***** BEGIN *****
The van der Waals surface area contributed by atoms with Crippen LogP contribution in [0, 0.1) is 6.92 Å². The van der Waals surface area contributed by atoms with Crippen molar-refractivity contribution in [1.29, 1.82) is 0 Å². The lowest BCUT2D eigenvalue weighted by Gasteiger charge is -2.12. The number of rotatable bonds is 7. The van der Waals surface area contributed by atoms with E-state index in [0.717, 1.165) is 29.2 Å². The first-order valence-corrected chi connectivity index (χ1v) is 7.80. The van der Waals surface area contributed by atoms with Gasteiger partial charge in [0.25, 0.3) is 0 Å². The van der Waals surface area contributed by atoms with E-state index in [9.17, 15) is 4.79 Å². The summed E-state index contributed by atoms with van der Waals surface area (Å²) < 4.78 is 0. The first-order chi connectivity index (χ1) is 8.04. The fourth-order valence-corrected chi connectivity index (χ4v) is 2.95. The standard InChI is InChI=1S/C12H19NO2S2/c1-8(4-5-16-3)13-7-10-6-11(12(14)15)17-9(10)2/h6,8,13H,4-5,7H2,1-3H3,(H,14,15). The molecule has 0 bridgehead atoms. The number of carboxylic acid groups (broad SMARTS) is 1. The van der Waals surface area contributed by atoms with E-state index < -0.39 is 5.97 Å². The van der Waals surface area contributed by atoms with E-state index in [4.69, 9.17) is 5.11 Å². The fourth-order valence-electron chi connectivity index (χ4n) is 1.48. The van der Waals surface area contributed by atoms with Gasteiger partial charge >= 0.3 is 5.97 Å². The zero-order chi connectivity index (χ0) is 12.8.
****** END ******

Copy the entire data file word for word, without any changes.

The van der Waals surface area contributed by atoms with Crippen LogP contribution in [0, 0.1) is 6.92 Å². The van der Waals surface area contributed by atoms with Crippen molar-refractivity contribution in [1.29, 1.82) is 0 Å². The lowest BCUT2D eigenvalue weighted by Gasteiger charge is -2.12. The number of rotatable bonds is 7. The van der Waals surface area contributed by atoms with E-state index in [0.717, 1.165) is 29.2 Å². The first-order valence-corrected chi connectivity index (χ1v) is 7.80. The van der Waals surface area contributed by atoms with Gasteiger partial charge in [0.25, 0.3) is 0 Å². The van der Waals surface area contributed by atoms with E-state index in [9.17, 15) is 4.79 Å². The summed E-state index contributed by atoms with van der Waals surface area (Å²) < 4.78 is 0. The first-order chi connectivity index (χ1) is 8.04. The fourth-order valence-corrected chi connectivity index (χ4v) is 2.95. The standard InChI is InChI=1S/C12H19NO2S2/c1-8(4-5-16-3)13-7-10-6-11(12(14)15)17-9(10)2/h6,8,13H,4-5,7H2,1-3H3,(H,14,15). The molecule has 0 bridgehead atoms. The number of carboxylic acid groups (broad SMARTS) is 1. The van der Waals surface area contributed by atoms with E-state index < -0.39 is 5.97 Å². The van der Waals surface area contributed by atoms with E-state index in [4.69, 9.17) is 5.11 Å². The fourth-order valence-electron chi connectivity index (χ4n) is 1.48. The van der Waals surface area contributed by atoms with Gasteiger partial charge >= 0.3 is 5.97 Å². The zero-order chi connectivity index (χ0) is 12.8.